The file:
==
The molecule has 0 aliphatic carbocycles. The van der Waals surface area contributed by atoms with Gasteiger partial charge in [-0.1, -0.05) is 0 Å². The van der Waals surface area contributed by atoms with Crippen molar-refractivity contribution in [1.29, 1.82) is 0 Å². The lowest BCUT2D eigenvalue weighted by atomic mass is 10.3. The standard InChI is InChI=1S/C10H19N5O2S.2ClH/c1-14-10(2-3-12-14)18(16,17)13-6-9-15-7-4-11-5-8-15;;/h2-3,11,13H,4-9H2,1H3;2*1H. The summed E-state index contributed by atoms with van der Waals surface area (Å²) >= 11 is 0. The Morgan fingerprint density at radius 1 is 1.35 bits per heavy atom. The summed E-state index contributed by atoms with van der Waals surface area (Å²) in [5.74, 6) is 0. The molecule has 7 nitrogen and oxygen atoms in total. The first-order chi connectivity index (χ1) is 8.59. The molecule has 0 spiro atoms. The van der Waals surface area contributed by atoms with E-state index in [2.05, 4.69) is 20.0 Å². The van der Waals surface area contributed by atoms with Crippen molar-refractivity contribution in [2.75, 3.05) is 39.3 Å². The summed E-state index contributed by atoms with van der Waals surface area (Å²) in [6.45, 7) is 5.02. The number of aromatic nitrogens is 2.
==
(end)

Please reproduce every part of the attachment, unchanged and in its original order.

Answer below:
The molecule has 0 aliphatic carbocycles. The van der Waals surface area contributed by atoms with Gasteiger partial charge in [-0.1, -0.05) is 0 Å². The van der Waals surface area contributed by atoms with Crippen molar-refractivity contribution in [1.29, 1.82) is 0 Å². The lowest BCUT2D eigenvalue weighted by atomic mass is 10.3. The standard InChI is InChI=1S/C10H19N5O2S.2ClH/c1-14-10(2-3-12-14)18(16,17)13-6-9-15-7-4-11-5-8-15;;/h2-3,11,13H,4-9H2,1H3;2*1H. The summed E-state index contributed by atoms with van der Waals surface area (Å²) >= 11 is 0. The Morgan fingerprint density at radius 1 is 1.35 bits per heavy atom. The summed E-state index contributed by atoms with van der Waals surface area (Å²) in [5.74, 6) is 0. The molecule has 7 nitrogen and oxygen atoms in total. The first-order chi connectivity index (χ1) is 8.59. The molecule has 0 spiro atoms. The van der Waals surface area contributed by atoms with E-state index in [2.05, 4.69) is 20.0 Å². The van der Waals surface area contributed by atoms with Crippen molar-refractivity contribution in [2.75, 3.05) is 39.3 Å². The summed E-state index contributed by atoms with van der Waals surface area (Å²) in [6.45, 7) is 5.02. The number of aromatic nitrogens is 2.